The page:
This book examines two key themes in terrorism studies, the radicalization process and counter-terrorism policies, through the lens of social networks.
The book aims to show that networks should be at the forefront not only when analysing terrorists, but also when assessing the responses to their actions. The volume makes a unique contribution by addressing two relatively new themes for terrorism studies. First it puts social relations and cooperation issues at the forefront – an approach often identified as crucial to future breakthroughs in the field. Second, many contributions tackle the role of the Internet in the process of radicalization and in recruitment more generally, a highly debated topic in the field today. In addition, the book provides a valuable mix of review essays, critical essays, and original empirical studies. This balanced approach is also found in the topics covered by the authors, as well as their academic disciplines, which include sociology, computer science, geography, history, engineering, and criminology as well as political science. Many of the true advances in terrorism studies depend on the successful collaboration of multi-disciplinary teams, each with a different set of methodological and conceptual tools. This volume reflects the newfound diversity in this field and is a true product of its time.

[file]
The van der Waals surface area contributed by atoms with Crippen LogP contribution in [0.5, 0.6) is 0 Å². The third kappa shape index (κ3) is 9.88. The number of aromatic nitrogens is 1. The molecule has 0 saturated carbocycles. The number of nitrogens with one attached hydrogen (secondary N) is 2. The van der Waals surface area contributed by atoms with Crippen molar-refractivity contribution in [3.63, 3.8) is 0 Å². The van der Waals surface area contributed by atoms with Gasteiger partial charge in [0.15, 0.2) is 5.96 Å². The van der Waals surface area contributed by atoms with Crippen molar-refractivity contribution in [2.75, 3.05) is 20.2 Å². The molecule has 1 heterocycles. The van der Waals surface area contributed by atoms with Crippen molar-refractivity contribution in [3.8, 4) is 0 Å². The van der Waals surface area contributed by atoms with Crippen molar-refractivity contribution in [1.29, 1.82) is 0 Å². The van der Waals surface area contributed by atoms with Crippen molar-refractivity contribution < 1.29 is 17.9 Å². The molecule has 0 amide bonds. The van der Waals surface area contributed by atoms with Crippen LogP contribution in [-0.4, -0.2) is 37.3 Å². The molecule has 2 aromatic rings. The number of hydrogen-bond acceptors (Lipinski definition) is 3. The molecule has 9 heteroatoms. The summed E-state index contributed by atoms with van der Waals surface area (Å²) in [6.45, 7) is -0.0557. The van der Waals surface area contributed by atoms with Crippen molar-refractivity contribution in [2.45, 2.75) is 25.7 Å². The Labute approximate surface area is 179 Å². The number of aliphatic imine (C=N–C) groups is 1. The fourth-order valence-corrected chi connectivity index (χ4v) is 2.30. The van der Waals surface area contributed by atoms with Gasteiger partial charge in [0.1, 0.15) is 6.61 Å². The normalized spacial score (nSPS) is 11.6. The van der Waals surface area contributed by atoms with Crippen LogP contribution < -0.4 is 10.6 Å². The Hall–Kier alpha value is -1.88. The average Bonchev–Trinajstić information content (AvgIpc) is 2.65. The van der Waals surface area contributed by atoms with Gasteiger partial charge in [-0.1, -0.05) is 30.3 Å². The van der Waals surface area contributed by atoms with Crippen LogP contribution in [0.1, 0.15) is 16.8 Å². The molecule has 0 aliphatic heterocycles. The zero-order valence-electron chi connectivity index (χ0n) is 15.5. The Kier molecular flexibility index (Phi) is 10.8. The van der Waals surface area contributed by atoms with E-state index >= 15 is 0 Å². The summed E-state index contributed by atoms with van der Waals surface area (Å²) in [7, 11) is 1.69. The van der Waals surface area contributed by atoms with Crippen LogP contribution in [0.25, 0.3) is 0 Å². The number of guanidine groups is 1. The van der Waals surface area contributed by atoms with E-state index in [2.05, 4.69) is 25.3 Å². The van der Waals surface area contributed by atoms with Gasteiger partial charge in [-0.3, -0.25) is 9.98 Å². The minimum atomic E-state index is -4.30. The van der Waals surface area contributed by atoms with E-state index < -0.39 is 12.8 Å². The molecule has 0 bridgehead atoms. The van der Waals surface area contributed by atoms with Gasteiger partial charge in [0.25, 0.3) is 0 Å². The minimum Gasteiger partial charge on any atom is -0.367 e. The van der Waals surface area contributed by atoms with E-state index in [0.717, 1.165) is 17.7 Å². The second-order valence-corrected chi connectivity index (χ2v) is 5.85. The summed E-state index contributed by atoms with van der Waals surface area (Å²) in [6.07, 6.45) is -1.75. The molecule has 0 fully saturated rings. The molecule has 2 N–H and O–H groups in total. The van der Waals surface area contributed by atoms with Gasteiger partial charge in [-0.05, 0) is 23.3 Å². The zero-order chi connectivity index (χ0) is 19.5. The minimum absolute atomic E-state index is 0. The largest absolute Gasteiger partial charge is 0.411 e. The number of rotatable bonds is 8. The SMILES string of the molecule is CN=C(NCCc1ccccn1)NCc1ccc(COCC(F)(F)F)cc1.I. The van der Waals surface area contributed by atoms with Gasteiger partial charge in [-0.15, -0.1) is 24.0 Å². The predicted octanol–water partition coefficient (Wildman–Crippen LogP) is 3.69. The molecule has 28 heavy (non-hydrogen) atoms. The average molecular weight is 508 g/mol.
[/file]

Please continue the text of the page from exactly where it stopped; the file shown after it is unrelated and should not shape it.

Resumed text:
This book will be of much interest to students of terrorism studies, social networks, security studies, sociology, criminology and international relations in general.
Foreword: Daniel Hiebert and Lorne Dawson 1. Radical and Connected: An Introduction, Martin Bouchard Part I: Terrorism and Radicalization: History, Networks, and the Internet 2. The Past is Present: The Roots of Modern Terrorism, Andre Gerolymatos 3. The Gray Cygnet Problem in Terrorism Research, Laura Huey 4. Researching Terrorism and Counter-terrorism Through a Network Lens, Martin Bouchard and Rebecca Nash 5.Travel Broadens the Network: Turning Points in the Network Trajectory of an American Jihadi, Rebecca Nash and Martin Bouchard 6.A Radical Sociability: In Defense of an Online/Offline Multidimensional Approach to Violent Radicalisation, Benjamin Ducol 7. Terrorist Organizations’ Use of Recruitment on the Internet, Garth Davies, Martin Bouchard, Edith Wu, Kila Joffres, Richard Frank 8. Exploring the Behavioral and Attitudinal Correlates of Civilian Cyberattacks, Thomas Holt, Max Kilger, Lichun Chiang, Chu-Sing Yang Part II: Counter-terrorism: Prospects, Pitfalls, Policies 9. Security Networks and Counter-terrorism: a Reflection on the Limits of Adversarial Isomorphism, Benoit Dupont 10.The Promise and Perils of Integrated Models of Public Safety in Canada, Veronica Kitchen and Adam Molnar 11. A Systematic Approach to Develop a Computational Framework for Counter-terrorism and Public Safety, Andrew Park and Herbert Tsang 12. Radical and Connected: Concluding Thoughs and Future Research, Martin Bouchard